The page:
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. Last Updated: 07/27/2016

Military Planes Breach NATO Airspace Twice

LONDON -- British and Norwegian jets intercepted Russian military aircraft after they breached NATO airspace close to Britain and Finland, defense officials said.

Finnish Prime Minister Matti Vanhanen demanded an explanation from Moscow on Friday over the violation of Finnish airspace, the latest in a spate of recent incursions.

Russia's Air Force said it had set up a commission to investigate the Finnish claims, but an official insisted the aircraft had flown over neutral territory.

Two British F-3 jets intercepted two Russian long-range bombers, Britain's Defense Ministry said, without revealing precisely where the incident took place.

Two Tu-160 bombers were initially intercepted by Norwegian F-16s on Friday before they entered NATO airspace patrolled by Britain, defense officials said.

British jets shadowed the Russian bombers until they altered course, a Defense Ministry spokesman in London said.

In Finland, authorities said an Il-76 transport plane flew about 4.5 kilometers into Finnish airspace for three minutes.

"These kinds of [violations] must not happen, that's our clear message here," Vanhanen said. "And when they do happen, then they need to be sorted out between the countries in question. That has to be done this time, too."

An investigation has been opened by Finland's Frontier Guard, the country's Defense Ministry said.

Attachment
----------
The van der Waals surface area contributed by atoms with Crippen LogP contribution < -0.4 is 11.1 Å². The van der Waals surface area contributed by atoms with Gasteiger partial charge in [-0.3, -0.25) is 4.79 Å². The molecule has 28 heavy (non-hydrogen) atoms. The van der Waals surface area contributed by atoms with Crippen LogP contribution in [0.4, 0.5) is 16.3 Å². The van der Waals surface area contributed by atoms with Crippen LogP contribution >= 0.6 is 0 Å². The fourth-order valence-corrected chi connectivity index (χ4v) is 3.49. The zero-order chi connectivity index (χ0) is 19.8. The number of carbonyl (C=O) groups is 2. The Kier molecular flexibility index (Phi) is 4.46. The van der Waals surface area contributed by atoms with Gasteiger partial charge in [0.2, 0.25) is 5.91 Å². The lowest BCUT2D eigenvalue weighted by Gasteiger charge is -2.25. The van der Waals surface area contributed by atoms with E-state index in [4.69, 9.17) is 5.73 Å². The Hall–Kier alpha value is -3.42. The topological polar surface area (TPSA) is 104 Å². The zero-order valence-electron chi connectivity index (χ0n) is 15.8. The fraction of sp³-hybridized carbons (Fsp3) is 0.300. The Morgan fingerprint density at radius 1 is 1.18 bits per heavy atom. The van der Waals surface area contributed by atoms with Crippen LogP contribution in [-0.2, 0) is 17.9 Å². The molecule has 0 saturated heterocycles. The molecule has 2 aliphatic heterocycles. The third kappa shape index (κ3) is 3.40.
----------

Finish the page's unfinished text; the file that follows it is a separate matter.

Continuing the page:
Interception of Russian warplanes in NATO-patrolled airspace has become increasingly common since the Kremlin last month ordered strategic bombers to carry out long-range missions for the first time since the breakup of the Soviet Union.

Alexander Drobyshevsky, an aide to the Air Force commander, said Moscow was investigating Finland's claims.

"The Air Force command has put together a commission to examine objective flight data for this plane and to check how the flight had been prepared and how it was conducted," Drobyshevsky said, Interfax reported.

But Itar-Tass quoted Drobyshevsky as saying Russian planes had "flown over neutral waters without approaching air borders of any foreign nation."

International airspace along the southern Finnish coast is narrow, and officials had expected violations, military officials in Finland said.

"There's a lot of Russian airborne activity above the Gulf of Finland, especially between Kaliningrad and the Russian mainland," military spokesman Marko Luotonen said. "This didn't really come as a surprise."

Russian planes, mostly military transporters, frequently fly between the Baltic port exclave of Kaliningrad and bases near St. Petersburg.

Last year, Russia apologized for violations of Finnish airspace, following about a dozen such incidents over a period of two years.

Similar complaints of air violations have been made by Finland's southern neighbors, Estonia and the other Baltic states. In October 2005, a Russian fighter jet crashed in Lithuania.